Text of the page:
As believers in experiential education and learning through traveling, we encourage our team members to explore beyond the park borders to develop their skills at the park. Last month, Cristian Saucedo, Wildlife and Conservation Director, organized a week-long trip for our park rangers and members of the trail crew to some of the most established and popular parks in Chilean and Argentinian Patagonia, including Torres del Paine National Park, Monte Leon National Park, and Los Glaciares National Park.
Many of the participants, such as Daniel Velasquez, Arcilio Sepulveda, and Delmiro Jara, were formerly ranch hands, or gauchos, on the Estancia Valle Chacabuco. Today, they are key players in our wildlife tracking, trail building, and guiding programs. Their knowledge of the land and its ecosystems is invaluable, yet they are largely unfamiliar with the context of the project or what constitutes a great national park. Educational field trips like this expose them to their region’s tradition of national parks, which will allow the park guards to have a stronger voice in the ongoing dialogue about the park’s future.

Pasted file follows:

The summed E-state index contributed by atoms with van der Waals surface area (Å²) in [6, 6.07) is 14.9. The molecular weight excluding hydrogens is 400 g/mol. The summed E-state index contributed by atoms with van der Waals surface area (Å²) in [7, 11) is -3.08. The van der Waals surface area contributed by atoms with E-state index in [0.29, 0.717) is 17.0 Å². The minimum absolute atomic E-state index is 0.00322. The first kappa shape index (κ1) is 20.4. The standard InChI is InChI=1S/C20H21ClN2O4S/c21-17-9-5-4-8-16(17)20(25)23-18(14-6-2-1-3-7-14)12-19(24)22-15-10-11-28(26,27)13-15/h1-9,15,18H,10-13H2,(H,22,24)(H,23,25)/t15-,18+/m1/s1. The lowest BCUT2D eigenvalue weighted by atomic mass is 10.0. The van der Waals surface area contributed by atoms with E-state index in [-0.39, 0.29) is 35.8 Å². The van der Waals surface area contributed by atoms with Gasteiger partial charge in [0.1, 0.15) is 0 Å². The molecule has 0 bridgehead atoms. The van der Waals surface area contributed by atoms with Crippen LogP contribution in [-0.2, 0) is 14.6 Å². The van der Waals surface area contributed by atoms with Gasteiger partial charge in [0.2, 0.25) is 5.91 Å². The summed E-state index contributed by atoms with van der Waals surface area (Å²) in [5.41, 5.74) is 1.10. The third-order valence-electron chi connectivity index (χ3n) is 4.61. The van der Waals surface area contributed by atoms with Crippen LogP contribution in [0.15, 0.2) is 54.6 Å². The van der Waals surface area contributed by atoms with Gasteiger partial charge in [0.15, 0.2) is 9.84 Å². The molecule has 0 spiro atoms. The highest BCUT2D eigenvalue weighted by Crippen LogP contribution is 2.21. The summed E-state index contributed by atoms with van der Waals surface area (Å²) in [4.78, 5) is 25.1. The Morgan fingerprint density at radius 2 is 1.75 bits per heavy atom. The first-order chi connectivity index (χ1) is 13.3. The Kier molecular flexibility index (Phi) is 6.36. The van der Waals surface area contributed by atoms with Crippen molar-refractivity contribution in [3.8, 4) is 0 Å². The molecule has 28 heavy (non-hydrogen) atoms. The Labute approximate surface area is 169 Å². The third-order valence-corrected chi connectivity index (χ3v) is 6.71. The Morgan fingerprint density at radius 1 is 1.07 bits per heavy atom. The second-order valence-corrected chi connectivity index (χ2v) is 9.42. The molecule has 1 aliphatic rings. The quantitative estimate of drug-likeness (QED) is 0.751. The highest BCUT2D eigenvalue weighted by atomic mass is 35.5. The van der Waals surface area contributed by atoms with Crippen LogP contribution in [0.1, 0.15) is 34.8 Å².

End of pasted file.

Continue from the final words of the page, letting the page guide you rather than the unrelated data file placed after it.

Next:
The idea behind organizing this tour was to show, rather than tell, what the national park system looks like. Trip participants visited with CONAF officials in Torres del Paine, and with ecotourism operators in El Calafate. They spent some time at Argentina’s Monte Leon National Park, the 155,000-acre coastal park that was Conservacion Patagonica’s first project.
Back in the Chacabuco Valley, we asked all participants to share their impressions, opinions, and feelings about what they saw in an anonymous survey. When it came down to picking a favorite park, there was no clear winner. But across the board, most reported that the infrastructure of information was the most impressive feature of all the parks. These comments ranged from observations about good signage to the knowledge, preparedness, and charisma of the park workers.
Several respondents noted that, in general, they would have liked to find more attempts at sustainability and restoration, but appreciated the efforts they did see. All in all, it seems that the park guards of the future Patagonia National Park came to see the importance of their role in the big picture. As one wrote, “I feel like a catcher of information – what I’ve learned here will help me become an even better defender of the culture and landscape of my region.”